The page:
The Covid-19 crisis has led to disruption to schooling across the world. Though it is recognized that pupils are suffering immediate learning loss, there exists a lack of understanding as to how this disruption might affect longer-term educational outcomes. This study considers this issue by examining the effect of school disruption in England due to restrictions put in place to manage the Foot and Mouth Disease epidemic in cattle in 2001. Using a difference in difference approach, I analyze whether primary schools that had been significantly disrupted by the epidemic experienced lower performance in standardized tests for pupils aged 11 in English, maths and science in the year of the outbreak and in subsequent years. I find that primary schools that had been significantly disrupted by the measures to contain the epidemic exhibited achievement falls in the year immediately after the outbreak, driven by sizeable falls in maths performance. The negative effects weaken in subsequent years suggesting that the effects of school disruption had faded out to some extent by the time that cohorts that were younger at the time of exposure took the age 11 tests.
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The COVID-19 global pandemic has caused significant global economic and social disruption. In McKibbin and Fernando (2020), we used data from historical pandemics to explore seven plausible scenarios of the economic consequences if COVID-19 were to become a global pandemic. In this paper, we use currently observed epidemiological outcomes across countries and recent data on sectoral shutdowns and economic shocks to estimate the likely global economic impacts of the pandemic under six new scenarios. The first scenario explores the outcomes if the current course of COVID-19 is successfully controlled, and there is only a mild recurrence in 2021. We then explore scenarios where the opening of economies results in recurrent outbreaks of various magnitudes and countries respond with and without economic shutdowns. We also explore the impact if no vaccine becomes available and the world must adapt to living with COVID-19 in coming decades. The final scenario is the case where a given country is in the most optimistic scenario (Scenario 1), but the rest of the world is in the most pessimistic scenario. The scenarios demonstrate that even a contained outbreak will significantly impact the global economy in the coming years. The economic consequences of the pandemic under plausible scenarios are substantial and the ongoing economic adjustment is far from over.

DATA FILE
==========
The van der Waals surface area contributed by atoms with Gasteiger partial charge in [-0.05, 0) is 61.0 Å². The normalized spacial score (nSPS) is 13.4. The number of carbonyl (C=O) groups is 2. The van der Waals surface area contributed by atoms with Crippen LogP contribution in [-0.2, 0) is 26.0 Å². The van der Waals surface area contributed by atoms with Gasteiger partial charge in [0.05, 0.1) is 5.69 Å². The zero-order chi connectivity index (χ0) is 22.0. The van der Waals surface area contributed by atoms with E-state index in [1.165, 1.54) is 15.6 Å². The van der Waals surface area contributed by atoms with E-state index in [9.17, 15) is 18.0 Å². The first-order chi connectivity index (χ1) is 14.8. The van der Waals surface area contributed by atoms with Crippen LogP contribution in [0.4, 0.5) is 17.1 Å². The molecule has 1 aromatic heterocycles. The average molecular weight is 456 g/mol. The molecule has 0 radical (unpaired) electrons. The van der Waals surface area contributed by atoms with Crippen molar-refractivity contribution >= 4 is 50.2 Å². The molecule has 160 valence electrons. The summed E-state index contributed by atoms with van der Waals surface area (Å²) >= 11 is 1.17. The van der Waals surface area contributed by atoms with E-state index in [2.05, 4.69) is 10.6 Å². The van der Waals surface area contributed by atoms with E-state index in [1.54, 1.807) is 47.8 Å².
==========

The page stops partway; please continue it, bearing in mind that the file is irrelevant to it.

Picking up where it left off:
In the COVID-19 pandemic, lockdowns and containment measures were a fundamental tool to control the spread of the virus. In this article, we analyze data from 120 countries seeking to assess the stringency of de jure lockdown policies, comparing them with their de facto compliance and empirically analyzing the determinants of social distancing noncompliance. We find that, from a de jure perspective, almost all the strictest and longest lockdowns took place in emerging or developing economies. However, when analyzing its de facto compliance, we document a generalized and increasing non-compliance over time, which is significantly higher in emerging and developing economies. We show that lockdown compliance declines with time, and is lower in countries with stricter quarantines, lower incomes and higher levels of labor precariousness.